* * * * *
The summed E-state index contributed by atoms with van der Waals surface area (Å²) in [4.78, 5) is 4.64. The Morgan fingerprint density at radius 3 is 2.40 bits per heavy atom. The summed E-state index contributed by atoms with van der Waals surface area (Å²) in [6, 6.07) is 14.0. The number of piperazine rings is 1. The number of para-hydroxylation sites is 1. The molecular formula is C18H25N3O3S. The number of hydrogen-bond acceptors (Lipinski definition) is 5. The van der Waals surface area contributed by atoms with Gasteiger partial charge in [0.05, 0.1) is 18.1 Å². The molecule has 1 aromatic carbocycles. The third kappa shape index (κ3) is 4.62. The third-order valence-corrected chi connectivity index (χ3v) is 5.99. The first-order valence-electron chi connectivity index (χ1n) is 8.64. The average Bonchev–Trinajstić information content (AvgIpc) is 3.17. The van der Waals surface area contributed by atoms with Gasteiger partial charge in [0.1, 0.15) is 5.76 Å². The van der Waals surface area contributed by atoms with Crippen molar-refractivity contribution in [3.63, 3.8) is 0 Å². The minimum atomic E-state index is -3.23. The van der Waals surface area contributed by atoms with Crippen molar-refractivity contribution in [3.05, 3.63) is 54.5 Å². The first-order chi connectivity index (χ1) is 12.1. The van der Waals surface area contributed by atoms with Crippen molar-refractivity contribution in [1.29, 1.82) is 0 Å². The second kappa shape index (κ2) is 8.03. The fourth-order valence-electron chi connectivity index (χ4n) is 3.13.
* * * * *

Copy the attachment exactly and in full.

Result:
The summed E-state index contributed by atoms with van der Waals surface area (Å²) in [4.78, 5) is 4.64. The Morgan fingerprint density at radius 3 is 2.40 bits per heavy atom. The summed E-state index contributed by atoms with van der Waals surface area (Å²) in [6, 6.07) is 14.0. The number of piperazine rings is 1. The number of para-hydroxylation sites is 1. The molecular formula is C18H25N3O3S. The number of hydrogen-bond acceptors (Lipinski definition) is 5. The van der Waals surface area contributed by atoms with Gasteiger partial charge in [0.05, 0.1) is 18.1 Å². The molecule has 1 aromatic carbocycles. The third kappa shape index (κ3) is 4.62. The third-order valence-corrected chi connectivity index (χ3v) is 5.99. The first-order valence-electron chi connectivity index (χ1n) is 8.64. The average Bonchev–Trinajstić information content (AvgIpc) is 3.17. The van der Waals surface area contributed by atoms with Gasteiger partial charge in [0.1, 0.15) is 5.76 Å². The van der Waals surface area contributed by atoms with Crippen molar-refractivity contribution in [3.63, 3.8) is 0 Å². The minimum atomic E-state index is -3.23. The van der Waals surface area contributed by atoms with Crippen molar-refractivity contribution in [3.05, 3.63) is 54.5 Å². The first-order chi connectivity index (χ1) is 12.1. The van der Waals surface area contributed by atoms with Crippen molar-refractivity contribution in [1.29, 1.82) is 0 Å². The second kappa shape index (κ2) is 8.03. The fourth-order valence-electron chi connectivity index (χ4n) is 3.13.